I am pressed for time, so I will speak swiftly. For those of you wondering about the FastPencil edition of The Quest, it’s still rebelling against me. It won’t publish. I’m working on it, but I’m also juggling college coursework.
In the meantime, I want to leave just a thought today. Have you ever gotten the feeling that a lot of modern fiction tends to be grim and violent? I was writing on Friday about why I put down Watchmen in favor of more optimistic literature. Now I’m wondering whether Watchmen and other dark tales have too much power in today’s storytelling landscape.
Look at movies like The Dark Knight, The Road, and A Prophet. They were all critically acclaimed and all full of deadly moral choices. Think about the works of Cormac McCarthy, or Stephen King, or even Brad Thor. Think about The Hunger Games. Think about Twilight, even. The Wall Street Journal uncovers a brutal trend in YA novels that turns my stomach.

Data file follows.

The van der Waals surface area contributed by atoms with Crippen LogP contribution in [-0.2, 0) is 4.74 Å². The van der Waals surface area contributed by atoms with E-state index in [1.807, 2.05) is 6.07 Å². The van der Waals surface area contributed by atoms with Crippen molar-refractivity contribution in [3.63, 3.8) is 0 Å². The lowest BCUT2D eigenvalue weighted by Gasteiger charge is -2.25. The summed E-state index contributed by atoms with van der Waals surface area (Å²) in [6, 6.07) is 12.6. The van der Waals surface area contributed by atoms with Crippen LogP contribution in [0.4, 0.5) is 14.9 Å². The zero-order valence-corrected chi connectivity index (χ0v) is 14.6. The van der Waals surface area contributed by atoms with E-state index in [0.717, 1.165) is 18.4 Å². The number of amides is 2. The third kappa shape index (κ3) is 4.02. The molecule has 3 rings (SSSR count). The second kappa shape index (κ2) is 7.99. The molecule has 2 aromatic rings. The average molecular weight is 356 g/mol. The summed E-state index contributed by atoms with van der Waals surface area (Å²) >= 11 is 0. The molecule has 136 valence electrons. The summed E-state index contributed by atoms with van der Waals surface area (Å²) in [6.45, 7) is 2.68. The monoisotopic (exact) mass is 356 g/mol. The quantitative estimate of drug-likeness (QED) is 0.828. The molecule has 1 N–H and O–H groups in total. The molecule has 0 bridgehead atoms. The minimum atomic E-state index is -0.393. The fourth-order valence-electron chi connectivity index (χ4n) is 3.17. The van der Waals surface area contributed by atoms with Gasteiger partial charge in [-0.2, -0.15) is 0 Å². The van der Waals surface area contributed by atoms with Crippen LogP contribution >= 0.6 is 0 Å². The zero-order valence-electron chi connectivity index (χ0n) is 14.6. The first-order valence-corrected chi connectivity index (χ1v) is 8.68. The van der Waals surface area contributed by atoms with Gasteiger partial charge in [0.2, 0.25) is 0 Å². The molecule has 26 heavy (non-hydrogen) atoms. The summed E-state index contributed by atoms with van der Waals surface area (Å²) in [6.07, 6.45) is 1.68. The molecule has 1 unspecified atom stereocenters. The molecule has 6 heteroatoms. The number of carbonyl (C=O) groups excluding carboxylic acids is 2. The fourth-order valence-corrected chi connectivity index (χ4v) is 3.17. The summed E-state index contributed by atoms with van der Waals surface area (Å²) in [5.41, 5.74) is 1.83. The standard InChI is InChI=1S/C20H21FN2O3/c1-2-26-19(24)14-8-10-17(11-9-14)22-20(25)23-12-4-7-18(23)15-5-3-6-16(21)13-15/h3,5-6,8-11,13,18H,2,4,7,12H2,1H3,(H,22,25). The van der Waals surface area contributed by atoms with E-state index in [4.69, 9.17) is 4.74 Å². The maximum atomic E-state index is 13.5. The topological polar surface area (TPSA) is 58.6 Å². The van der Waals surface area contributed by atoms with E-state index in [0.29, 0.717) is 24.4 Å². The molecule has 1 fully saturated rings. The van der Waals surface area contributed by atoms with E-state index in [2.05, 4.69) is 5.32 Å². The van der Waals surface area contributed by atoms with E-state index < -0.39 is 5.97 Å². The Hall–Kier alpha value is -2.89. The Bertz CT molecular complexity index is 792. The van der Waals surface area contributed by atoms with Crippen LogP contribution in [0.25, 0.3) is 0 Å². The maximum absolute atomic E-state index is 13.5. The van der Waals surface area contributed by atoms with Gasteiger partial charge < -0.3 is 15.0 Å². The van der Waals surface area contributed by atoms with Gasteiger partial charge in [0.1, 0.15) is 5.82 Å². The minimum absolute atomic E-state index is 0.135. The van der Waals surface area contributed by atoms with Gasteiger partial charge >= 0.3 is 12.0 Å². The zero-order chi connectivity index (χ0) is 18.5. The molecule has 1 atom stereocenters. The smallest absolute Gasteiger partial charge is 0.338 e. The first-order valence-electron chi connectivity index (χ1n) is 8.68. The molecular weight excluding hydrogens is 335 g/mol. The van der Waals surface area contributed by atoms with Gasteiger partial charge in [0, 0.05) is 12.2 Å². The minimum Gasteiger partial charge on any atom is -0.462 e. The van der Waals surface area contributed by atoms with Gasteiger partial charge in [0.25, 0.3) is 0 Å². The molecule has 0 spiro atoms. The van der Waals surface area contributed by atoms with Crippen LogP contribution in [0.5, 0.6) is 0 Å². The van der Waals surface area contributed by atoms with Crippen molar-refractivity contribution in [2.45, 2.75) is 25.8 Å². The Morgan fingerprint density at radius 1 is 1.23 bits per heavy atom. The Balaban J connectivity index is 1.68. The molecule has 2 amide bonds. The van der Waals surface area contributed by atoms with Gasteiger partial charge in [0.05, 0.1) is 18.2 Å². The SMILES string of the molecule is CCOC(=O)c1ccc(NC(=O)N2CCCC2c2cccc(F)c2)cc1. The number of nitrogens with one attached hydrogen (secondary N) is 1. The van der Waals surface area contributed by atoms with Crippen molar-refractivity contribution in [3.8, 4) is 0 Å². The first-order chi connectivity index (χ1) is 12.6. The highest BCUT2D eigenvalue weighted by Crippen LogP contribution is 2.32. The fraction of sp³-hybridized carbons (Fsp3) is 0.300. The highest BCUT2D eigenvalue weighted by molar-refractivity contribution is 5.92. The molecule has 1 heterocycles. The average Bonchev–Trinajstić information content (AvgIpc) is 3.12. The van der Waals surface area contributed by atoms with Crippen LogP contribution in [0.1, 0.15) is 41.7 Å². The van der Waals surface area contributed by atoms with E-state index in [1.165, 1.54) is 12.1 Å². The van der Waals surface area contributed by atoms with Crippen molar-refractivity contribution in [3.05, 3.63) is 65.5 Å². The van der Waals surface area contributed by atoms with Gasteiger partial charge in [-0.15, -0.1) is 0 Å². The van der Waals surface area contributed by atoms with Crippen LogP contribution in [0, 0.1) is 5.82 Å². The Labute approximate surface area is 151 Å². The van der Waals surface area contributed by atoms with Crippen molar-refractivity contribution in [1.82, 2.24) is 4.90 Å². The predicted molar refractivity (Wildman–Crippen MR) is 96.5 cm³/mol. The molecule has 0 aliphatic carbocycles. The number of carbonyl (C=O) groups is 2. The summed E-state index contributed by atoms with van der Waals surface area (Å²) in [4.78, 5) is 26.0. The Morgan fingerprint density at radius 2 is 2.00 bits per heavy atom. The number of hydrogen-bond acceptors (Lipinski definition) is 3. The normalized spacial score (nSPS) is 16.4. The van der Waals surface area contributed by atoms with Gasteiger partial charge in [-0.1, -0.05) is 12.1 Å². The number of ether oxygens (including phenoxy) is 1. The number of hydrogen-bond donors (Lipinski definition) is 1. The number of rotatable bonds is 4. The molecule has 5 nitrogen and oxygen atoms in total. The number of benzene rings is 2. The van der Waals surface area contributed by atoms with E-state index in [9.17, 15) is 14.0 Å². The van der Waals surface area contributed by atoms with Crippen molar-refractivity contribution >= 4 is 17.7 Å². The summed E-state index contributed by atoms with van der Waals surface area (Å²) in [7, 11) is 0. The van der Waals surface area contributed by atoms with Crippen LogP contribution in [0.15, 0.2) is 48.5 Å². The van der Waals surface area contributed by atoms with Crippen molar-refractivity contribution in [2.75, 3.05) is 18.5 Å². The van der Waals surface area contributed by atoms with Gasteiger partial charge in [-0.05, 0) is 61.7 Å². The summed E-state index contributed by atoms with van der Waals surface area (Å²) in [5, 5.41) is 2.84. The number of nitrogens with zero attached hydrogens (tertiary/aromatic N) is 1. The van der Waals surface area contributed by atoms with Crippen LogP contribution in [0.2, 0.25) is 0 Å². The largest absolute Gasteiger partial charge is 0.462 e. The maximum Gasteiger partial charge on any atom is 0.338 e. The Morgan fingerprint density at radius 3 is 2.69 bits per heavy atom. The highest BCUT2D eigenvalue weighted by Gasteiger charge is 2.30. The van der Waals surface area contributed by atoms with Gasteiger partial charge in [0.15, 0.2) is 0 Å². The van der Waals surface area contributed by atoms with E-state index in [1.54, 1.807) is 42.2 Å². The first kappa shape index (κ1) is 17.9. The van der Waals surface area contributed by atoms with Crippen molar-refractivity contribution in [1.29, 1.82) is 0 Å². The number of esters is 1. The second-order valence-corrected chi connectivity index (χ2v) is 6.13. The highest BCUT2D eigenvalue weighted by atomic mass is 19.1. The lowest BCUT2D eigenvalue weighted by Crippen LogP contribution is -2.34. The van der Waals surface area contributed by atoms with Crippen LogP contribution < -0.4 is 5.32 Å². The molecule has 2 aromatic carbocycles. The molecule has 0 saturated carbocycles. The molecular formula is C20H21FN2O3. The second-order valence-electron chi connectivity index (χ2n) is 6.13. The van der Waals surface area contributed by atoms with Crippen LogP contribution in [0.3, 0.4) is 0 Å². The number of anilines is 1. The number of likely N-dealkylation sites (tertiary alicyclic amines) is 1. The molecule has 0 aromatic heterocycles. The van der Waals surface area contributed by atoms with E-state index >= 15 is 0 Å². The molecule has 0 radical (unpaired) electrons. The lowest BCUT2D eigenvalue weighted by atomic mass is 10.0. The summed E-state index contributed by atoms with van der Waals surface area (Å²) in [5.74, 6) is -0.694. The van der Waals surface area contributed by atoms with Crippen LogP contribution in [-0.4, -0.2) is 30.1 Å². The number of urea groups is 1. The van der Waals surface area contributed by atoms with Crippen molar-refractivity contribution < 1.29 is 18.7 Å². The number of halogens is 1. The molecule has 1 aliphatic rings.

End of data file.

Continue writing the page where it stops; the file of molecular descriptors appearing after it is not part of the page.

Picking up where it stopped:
We still have our Harry Potters and our Frodo Bagginses. I don’t hear such hopeful works discussed in the same tone. Films like The Help, and books like Hotel at the Corner of Bitter and Sweet, rake in plenty of cash, and people say they love them, but they don’t carry the same weight as The Godfather or a drug addict’s new book.
The message that I am being sent is this: successful, serious fiction needs to be dark. If you want to be successful and seriously considered in your literature, you have to focus on the dark side of humanity. Inspirational stories, or stories with pure good and evil, are lightweight and don’t merit as much esteem.
Am I right?